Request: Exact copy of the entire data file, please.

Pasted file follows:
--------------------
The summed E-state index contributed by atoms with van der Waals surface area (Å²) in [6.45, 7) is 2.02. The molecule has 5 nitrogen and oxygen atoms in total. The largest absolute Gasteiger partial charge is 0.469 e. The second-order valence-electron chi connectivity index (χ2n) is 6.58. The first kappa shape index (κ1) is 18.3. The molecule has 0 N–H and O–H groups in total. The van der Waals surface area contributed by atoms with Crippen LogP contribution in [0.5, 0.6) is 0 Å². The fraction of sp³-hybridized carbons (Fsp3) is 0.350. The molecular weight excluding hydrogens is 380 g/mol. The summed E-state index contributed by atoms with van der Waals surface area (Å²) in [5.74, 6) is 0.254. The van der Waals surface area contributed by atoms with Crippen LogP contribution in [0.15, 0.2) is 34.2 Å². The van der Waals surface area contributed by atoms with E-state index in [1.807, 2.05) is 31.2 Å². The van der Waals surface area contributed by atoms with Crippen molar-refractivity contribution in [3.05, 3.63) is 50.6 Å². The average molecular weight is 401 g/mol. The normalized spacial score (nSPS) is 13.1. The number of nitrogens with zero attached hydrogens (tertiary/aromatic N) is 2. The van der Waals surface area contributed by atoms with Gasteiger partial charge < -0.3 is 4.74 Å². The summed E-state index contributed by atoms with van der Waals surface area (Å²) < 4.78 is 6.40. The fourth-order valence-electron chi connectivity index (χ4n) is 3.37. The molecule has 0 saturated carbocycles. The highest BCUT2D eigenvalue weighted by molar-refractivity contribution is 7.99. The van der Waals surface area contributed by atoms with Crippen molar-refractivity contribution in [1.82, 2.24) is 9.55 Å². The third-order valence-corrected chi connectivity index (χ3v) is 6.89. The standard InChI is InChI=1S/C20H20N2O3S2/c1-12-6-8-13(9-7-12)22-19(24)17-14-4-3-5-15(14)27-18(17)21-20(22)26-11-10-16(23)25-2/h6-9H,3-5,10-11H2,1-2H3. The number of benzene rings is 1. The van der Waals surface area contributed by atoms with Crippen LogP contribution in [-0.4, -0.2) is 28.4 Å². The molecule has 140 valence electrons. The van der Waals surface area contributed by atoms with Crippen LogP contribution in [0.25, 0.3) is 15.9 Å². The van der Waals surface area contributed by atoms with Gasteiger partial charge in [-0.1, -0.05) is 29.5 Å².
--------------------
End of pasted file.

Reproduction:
The summed E-state index contributed by atoms with van der Waals surface area (Å²) in [6.45, 7) is 2.02. The molecule has 5 nitrogen and oxygen atoms in total. The largest absolute Gasteiger partial charge is 0.469 e. The second-order valence-electron chi connectivity index (χ2n) is 6.58. The first kappa shape index (κ1) is 18.3. The molecule has 0 N–H and O–H groups in total. The van der Waals surface area contributed by atoms with Crippen LogP contribution in [0.5, 0.6) is 0 Å². The fraction of sp³-hybridized carbons (Fsp3) is 0.350. The molecular weight excluding hydrogens is 380 g/mol. The summed E-state index contributed by atoms with van der Waals surface area (Å²) in [5.74, 6) is 0.254. The van der Waals surface area contributed by atoms with Crippen LogP contribution in [0.15, 0.2) is 34.2 Å². The van der Waals surface area contributed by atoms with E-state index in [1.807, 2.05) is 31.2 Å². The van der Waals surface area contributed by atoms with Crippen molar-refractivity contribution in [3.05, 3.63) is 50.6 Å². The average molecular weight is 401 g/mol. The normalized spacial score (nSPS) is 13.1. The number of nitrogens with zero attached hydrogens (tertiary/aromatic N) is 2. The van der Waals surface area contributed by atoms with Gasteiger partial charge < -0.3 is 4.74 Å². The summed E-state index contributed by atoms with van der Waals surface area (Å²) < 4.78 is 6.40. The fourth-order valence-electron chi connectivity index (χ4n) is 3.37. The molecule has 0 saturated carbocycles. The highest BCUT2D eigenvalue weighted by molar-refractivity contribution is 7.99. The van der Waals surface area contributed by atoms with Crippen molar-refractivity contribution in [1.82, 2.24) is 9.55 Å². The third-order valence-corrected chi connectivity index (χ3v) is 6.89. The standard InChI is InChI=1S/C20H20N2O3S2/c1-12-6-8-13(9-7-12)22-19(24)17-14-4-3-5-15(14)27-18(17)21-20(22)26-11-10-16(23)25-2/h6-9H,3-5,10-11H2,1-2H3. The number of benzene rings is 1. The van der Waals surface area contributed by atoms with Crippen LogP contribution in [-0.4, -0.2) is 28.4 Å². The molecule has 140 valence electrons. The van der Waals surface area contributed by atoms with Crippen LogP contribution in [0.25, 0.3) is 15.9 Å². The van der Waals surface area contributed by atoms with Gasteiger partial charge in [-0.1, -0.05) is 29.5 Å².